Here is something that you can envy me for: we have a good friend who owns an apartment in Southern France, facing the Mediterranean Sea. The location is just perfect: minutes away from Monaco in one direction and Nice in the opposite direction. Through his kindness we have been able to explore the French Riviera (Côte d’Azur) many times over the years. From spring to winter, we have been there in every season and never got bored of going back.
One of our trips to Côte d’Azur was in winter. It was cold and windy, but we enjoyed the city just the same. Even though this region never experiences harshly cold and snowy weather, the temperatures may get pretty low in winter and chances of having cloudy days are big.
To our surprise, Nice looked really beautiful at this time of year, when all the crowds are gone. The city’s glamour seemed to go beyond the whims of the weather and its charm was not diminished one bit by the clouds.
Nice is the capital of the French Riviera, an area that enjoys plenty of natural beauty and a mild Mediterranean climate. The city is also called Nice la Belle (Nice the Beautiful) by the locals. In the second half of the 18 century, Nice started drawing the attention of the English upper class. An increasing number of the aristocratic families in England began spending their winters there, hence the name of the city’s main seaside promenade, the Promenade des Anglais (‘the Walkway of the English’).
The famous Promenade des Anglais stretches along the coast from the airport to the old town, facing the sparkling blue waters of the Baie des Anges (the Bay of Angels). Even in winter the café terraces across the Promenade are filled with people sipping their drinks and contemplating the beautiful bay. You can walk for miles on the Promenade, or bike, or rollerblade, while gazing at the city’s amazing architecture.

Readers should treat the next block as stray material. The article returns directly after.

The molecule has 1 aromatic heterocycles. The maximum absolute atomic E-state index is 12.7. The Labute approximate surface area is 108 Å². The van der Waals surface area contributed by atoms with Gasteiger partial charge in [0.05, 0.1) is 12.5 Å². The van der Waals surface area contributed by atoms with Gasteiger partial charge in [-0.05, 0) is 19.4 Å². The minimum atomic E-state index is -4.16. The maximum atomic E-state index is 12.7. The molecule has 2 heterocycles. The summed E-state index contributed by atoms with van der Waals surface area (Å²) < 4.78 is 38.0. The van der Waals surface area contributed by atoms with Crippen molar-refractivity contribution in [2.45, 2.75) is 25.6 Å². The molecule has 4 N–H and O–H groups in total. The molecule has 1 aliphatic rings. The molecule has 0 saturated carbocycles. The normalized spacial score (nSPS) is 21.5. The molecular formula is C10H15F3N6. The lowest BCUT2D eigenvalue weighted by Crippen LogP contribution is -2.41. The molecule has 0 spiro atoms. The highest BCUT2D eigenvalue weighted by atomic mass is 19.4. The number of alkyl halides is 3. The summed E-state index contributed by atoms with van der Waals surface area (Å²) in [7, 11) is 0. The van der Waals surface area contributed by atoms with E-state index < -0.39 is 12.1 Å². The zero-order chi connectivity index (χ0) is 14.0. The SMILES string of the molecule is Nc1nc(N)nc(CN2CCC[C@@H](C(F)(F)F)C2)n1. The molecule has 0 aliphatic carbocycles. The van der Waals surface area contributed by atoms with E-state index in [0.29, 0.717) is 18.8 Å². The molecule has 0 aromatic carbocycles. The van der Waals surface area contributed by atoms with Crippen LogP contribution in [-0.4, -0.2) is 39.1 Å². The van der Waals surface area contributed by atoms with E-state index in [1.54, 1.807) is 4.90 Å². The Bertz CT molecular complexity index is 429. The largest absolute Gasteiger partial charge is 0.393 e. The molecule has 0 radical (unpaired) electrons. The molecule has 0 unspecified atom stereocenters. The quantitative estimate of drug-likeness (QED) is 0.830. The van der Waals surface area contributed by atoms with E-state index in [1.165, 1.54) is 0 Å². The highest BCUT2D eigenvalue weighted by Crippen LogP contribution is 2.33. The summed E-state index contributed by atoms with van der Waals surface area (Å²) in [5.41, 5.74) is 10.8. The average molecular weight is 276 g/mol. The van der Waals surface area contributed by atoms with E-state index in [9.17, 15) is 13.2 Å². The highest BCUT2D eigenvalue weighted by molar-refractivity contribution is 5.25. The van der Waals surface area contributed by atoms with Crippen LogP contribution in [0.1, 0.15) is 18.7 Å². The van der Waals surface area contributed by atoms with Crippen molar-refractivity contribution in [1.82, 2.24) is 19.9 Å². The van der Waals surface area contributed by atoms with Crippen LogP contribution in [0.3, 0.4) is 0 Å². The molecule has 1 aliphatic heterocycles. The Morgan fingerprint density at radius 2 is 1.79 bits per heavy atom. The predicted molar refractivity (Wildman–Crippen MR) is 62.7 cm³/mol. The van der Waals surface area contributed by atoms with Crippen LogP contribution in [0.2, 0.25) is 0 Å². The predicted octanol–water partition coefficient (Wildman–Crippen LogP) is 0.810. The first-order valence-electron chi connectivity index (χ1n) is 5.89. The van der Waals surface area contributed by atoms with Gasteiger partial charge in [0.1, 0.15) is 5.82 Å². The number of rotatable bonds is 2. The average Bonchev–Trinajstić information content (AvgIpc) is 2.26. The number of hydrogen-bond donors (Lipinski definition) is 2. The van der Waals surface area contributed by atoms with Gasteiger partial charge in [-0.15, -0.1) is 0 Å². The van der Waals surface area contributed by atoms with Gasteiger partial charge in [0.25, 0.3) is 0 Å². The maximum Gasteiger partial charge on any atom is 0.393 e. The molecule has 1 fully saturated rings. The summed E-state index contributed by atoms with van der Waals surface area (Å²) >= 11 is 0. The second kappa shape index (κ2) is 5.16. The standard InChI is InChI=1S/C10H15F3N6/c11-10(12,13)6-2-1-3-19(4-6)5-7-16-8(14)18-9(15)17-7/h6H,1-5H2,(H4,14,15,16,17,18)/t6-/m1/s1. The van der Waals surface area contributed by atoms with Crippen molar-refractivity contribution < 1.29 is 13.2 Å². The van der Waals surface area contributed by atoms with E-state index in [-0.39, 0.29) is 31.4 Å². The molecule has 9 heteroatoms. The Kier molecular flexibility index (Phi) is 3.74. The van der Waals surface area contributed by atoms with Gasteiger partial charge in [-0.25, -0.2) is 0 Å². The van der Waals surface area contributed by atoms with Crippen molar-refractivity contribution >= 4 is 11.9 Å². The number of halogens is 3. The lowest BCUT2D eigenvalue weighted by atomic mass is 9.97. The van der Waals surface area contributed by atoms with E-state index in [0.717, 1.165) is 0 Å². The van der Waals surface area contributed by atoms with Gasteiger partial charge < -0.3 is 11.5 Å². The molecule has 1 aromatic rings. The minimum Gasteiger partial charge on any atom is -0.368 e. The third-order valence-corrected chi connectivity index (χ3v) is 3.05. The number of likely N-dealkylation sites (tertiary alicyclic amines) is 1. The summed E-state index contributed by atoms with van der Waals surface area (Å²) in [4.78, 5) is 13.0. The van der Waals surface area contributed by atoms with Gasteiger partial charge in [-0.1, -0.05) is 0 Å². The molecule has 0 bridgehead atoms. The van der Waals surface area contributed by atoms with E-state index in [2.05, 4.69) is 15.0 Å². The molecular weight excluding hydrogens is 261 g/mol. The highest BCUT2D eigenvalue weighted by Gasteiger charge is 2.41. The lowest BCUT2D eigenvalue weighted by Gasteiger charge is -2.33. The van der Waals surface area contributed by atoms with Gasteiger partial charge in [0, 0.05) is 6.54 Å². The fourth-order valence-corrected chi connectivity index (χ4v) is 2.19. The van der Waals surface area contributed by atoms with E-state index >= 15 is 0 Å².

One of the most noticeable landmarks in Nice, the famous Hotel Negresco, is located right across the Promenade des Anglais. Its sumptuous Royal Lounge is definitely worth a visit. The lounge features an amazing glass ceiling with a crystal chandelier commissioned by Czar Nicholas II of Russia, as well as some fabulous art work by Dali, Moretti and sculptress Niki de Saint-Phalle. There is also a vast collection of rare antiques and historical paintings on display.
If you are visiting the Promenade, or the Vieille Ville (the Old Town), take time to walk up the Castle Hill for a breathtaking view of the city. ‘Castle Hill’ is actually a misleading name, as there is no castle there now. The château on top of this high hill has been gone since 1706. Instead, there is a beautiful park that offers fabulous views over the Baie des Anges, Old Nice and the Port. There is an old well which is now being used as an elevator shaft. When we were there the elevator was not working, so we walked up the 400 steps leading to the top, but the views were worth every step. Atop the hill you can stroll around the park and take great panoramic pictures of the entire area.
Besides the charm of the Old Town and its flea markets, the beautiful parks and the Promenade des Anglais, Nice is also a city of art and culture. After Paris, Nice has the most museums in France. From Musée Matisse and Musée Marc Chagall, to the Musée d’Art Moderne and the lovely Opéra de Nice, you can spend days and weeks just admiring art and enjoying music concerts.
Nice is easily accessible by plane, on a short flight from Paris. We usually book a round trip on EasyJet, a very reliable and inexpensive European Airline. If you plan to visit the entire French Riviera you should definitely rent a car. While there is public transportation that will take you from point to point, visiting the perched villages and other points of interest would be very difficult without a car.
Have you ever been to Nice? What do you think about it?